Notts doctor says 'cost-cutting is being put ahead of patient safety'
A DOCTOR has hit out at the way the new healthcare system is run by saying he is being asked to prioritise making financial savings ahead of safeguarding patients’ health.
Dr Ian Campbell, a GP in Carlton, penned a letter to 6,000 patients saying that doctors and nurses were being “pushed beyond the point of safety” and “asked to take risks with your health in order to save money”.
The Government’s shake-up of the NHS has abolished what were formally known as primary care trusts and replaced them with clinical commissioning groups – which are led by GPs, and buy in healthcare services for their particular area.
He wrote: “We were not unhappy with the way things were organised previously, but this re-organisation has been imposed upon us. It was one of those “sign or resign” situations, ie we had no choice if we wanted to continue to provide GP services.”
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The GP, who works at Park House Medical Centre in Carlton, said that his particular clinical commissioning group, which caters for around 145,000 people, had overspent its budget.
He added: “Put simply, we are spending more money on patient care than we are allowed.
“We have been told that we, at Park House, along with many other practices in Nottinghamshire, have to reduce costs immediately. Specifically, what this means is that we are being compelled to reduce referrals to specialists in hospital, reduce A&E attendances, and reduce hospital admissions.”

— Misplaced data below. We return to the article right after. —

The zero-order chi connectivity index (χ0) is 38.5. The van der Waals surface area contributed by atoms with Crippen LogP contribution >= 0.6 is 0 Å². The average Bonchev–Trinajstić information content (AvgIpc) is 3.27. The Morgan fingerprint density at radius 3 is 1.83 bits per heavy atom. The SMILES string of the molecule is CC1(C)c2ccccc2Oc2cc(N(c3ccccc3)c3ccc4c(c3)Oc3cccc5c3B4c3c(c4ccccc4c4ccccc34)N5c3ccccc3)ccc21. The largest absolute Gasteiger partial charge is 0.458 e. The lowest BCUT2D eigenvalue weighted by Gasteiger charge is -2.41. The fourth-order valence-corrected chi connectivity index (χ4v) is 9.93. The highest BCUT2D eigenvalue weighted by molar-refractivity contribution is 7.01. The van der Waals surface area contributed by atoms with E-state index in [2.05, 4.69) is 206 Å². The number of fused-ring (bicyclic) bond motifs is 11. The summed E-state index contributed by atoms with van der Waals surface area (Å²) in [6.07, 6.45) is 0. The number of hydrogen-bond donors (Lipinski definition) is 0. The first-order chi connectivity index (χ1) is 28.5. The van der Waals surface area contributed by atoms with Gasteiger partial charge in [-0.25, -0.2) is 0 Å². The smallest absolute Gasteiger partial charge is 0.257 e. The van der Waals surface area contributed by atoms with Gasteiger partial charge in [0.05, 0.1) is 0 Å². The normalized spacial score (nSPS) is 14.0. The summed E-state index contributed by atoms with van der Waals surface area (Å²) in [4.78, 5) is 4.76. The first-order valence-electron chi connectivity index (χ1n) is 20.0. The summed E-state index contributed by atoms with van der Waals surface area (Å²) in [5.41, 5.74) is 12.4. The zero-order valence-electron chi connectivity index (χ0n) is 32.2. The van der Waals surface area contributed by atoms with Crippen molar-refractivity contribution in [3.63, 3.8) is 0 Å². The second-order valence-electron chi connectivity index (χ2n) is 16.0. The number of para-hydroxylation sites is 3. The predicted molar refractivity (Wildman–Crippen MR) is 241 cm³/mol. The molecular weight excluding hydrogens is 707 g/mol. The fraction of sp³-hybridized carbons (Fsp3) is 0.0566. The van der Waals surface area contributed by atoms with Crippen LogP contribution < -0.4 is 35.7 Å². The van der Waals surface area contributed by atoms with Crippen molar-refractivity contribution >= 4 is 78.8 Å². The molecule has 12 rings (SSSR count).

“What this means to you, our patients, is that you may no longer be entitled to a hospital doctor’s opinion even if you, and we, think it appropriate.”
A statement from the CCG said: “Nottingham North and East received an allocation of approximately £160million from NHS Nottinghamshire County for the year 2012/13 and will end this financial year with a balanced budget, having used contingency reserves to enable us to do so.
“For the year 2013/14, Nottingham North and East CCG will have a budget of £164.5 million, which represents a 2.3% funding increase in line with other CCGs across the country.
“All CCGs are required to make savings of around 2-3% in the new financial year and each CCG will have its individual challenges based on demographics and local needs. We need to achieve savings of just over 3% next year, which approximates to £4million.
“One of the challenges faced nationally is that of reducing the number of referrals to hospital. For GPs, in the vast majority of situations it is clear cut as to whether a patient needs to go to the hospital or not but there is a grey area where some GPs will refer and others would keep the case in the community.
“The GP practices that form the CCG are therefore working together, as clinicians, to discuss, above all, how best to ensure the safety and wellbeing of patients when addressing this particular challenge.”